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Will Goldilocks Win the Inflation Debate?

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A huge debate has split investors into two camps: those who believe that deflationary pressures will lead us into another Great Depression, and those who fear that huge amounts of government stimulus will cause inflation on a scale we haven't seen for 30 years. But if you look to the credit markets for a sign of which way prices may be headed, things couldn't look more normal.

Putting their money where their mouths are
Predictions of future inflation are all over the map right now. One place you can look for objective figures is the Treasury bond market. Specifically, you can choose from two different types of bonds: traditional bonds that simply pay regular interest and pay back your original investment at maturity, or special bonds known as TIPS, which are indexed to inflation and pay you an inflation-adjusted amount at maturity rather than simply returning what you initially invested.

If you compare the yields across both types for a given maturity date, you'll get the market's prediction for what inflation will be over that time frame. Here's what those predictions are right now:


Implied Inflation Rate

Now to 2011


2011 to 2012


2012 to 2013


2013 to 2014


2014 to 2015


2015 to 2020


Source: WSJ, author calculations.
Based on Treasury yields as of July 13.

None of those calculations looks particularly scary in either direction. In fact, policymakers would likely see an inflation rate around 2% as close to perfect in terms of promoting growth while avoiding any overheating price pressures.

A seesaw in perfect balance
Unfortunately, concluding that this implied future inflation is destined to come in not too high and not too low is going too far. All it tells you is that somewhere around 2% is what market participants expect to see on average. What you can't see from these figures is the dispersion of those expectations.

For instance, say half of all Treasury bond investors expected deflation of 2% annually over the next 10 years, while the other half expected inflation to move up to a 6% annual rate over that period. The average expectation would be around 2% inflation -- but no one would expect that outcome.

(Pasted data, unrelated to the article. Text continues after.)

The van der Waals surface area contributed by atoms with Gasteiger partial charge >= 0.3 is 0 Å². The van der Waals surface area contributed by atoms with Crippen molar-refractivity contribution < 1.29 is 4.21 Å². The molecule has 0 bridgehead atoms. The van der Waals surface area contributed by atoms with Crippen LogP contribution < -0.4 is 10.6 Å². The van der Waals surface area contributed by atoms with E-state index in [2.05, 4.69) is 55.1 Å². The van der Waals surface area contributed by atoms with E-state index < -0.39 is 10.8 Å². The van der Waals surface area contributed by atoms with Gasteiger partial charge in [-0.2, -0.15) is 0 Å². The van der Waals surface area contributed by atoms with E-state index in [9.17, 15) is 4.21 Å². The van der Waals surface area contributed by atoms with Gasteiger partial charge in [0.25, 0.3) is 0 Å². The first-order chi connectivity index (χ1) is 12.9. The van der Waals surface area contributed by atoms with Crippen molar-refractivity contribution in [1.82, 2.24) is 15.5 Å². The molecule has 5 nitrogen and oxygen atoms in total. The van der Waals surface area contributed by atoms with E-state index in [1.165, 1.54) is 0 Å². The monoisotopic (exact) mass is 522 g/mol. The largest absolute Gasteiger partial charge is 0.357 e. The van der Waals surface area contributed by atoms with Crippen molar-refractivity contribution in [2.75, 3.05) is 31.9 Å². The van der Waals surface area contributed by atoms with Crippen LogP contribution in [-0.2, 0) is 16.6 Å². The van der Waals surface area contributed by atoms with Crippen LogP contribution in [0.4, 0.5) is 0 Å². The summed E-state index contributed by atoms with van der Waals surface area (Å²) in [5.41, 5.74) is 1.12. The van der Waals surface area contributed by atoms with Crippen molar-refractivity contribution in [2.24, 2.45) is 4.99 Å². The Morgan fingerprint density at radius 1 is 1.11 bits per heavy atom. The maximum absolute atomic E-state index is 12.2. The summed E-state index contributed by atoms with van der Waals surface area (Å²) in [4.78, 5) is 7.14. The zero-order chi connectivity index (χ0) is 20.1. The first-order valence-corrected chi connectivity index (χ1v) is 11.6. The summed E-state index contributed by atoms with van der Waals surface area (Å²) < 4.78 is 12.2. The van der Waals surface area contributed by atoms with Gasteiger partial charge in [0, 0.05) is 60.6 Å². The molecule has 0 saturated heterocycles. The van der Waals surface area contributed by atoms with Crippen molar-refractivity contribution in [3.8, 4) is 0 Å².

Prepare for whatever comes
One solution investors can use is to prepare for both possibilities. Here are some thoughts on how to do that.

First, gravitate toward companies with cash on their balance sheets. Google (Nasdaq: GOOG  ) , Cisco Systems (Nasdaq: CSCO  ) , and Dell (Nasdaq: DELL  ) have huge cash hoards right now, which makes their stocks a lot more attractive than they might appear by traditional metrics like price-to-earnings ratios. That cash gives them the best of both worlds: It protects them against deflation, but it should start producing substantial amounts of interest if future inflation pushes rates upward.

Second, focus on companies that have the most control over their pricing. Altria Group (NYSE: MO  ) , for instance, has survived huge increases in tobacco taxes over the years precisely because it can pass those costs on to customers and not have them abandon ship. Similarly, General Mills (NYSE: GIS  ) has retained a strong customer base despite generic competition that's quite a bit cheaper. That's exactly the kind of behavior you want to see if overall prices are moving sharply.

Lastly, for the fixed-income side of your portfolio, mix in some inflation-adjusted bonds with traditional bonds. The iShares Barclays TIPS Bond (NYSE: TIP  ) ETF mixes well with the Vanguard Total Bond Market ETF (NYSE: BND  ) to give you an overall bond portfolio that should behave fairly well no matter what happens with inflation or deflation.

Be ready
Even if you can't guarantee a 100% accurate prediction about which way prices will move in the coming years, that doesn't mean you can't invest well. By looking at both sides of the inflation/deflation coin and planning for either outcome, you'll put yourself in the best chance to profit no matter what happens.

Don't be scared to take smart risks. Fool Anand Chokkavelu has tracked down six tantalizing stocks that most investors are too frightened to buy.

Fool contributor Dan Caplinger can't stand porridge, likes big chairs, and prefers a soft bed. He owns shares of Altria. Google is a Motley Fool Rule Breakers choice. The Fool owns shares of Google, Vanguard Total Bond Market ETF, and iShares Barclays TIPS Bond. Try any of our Foolish newsletters today, free for 30 days. The Fool's disclosure policy will save you from the market's bears.

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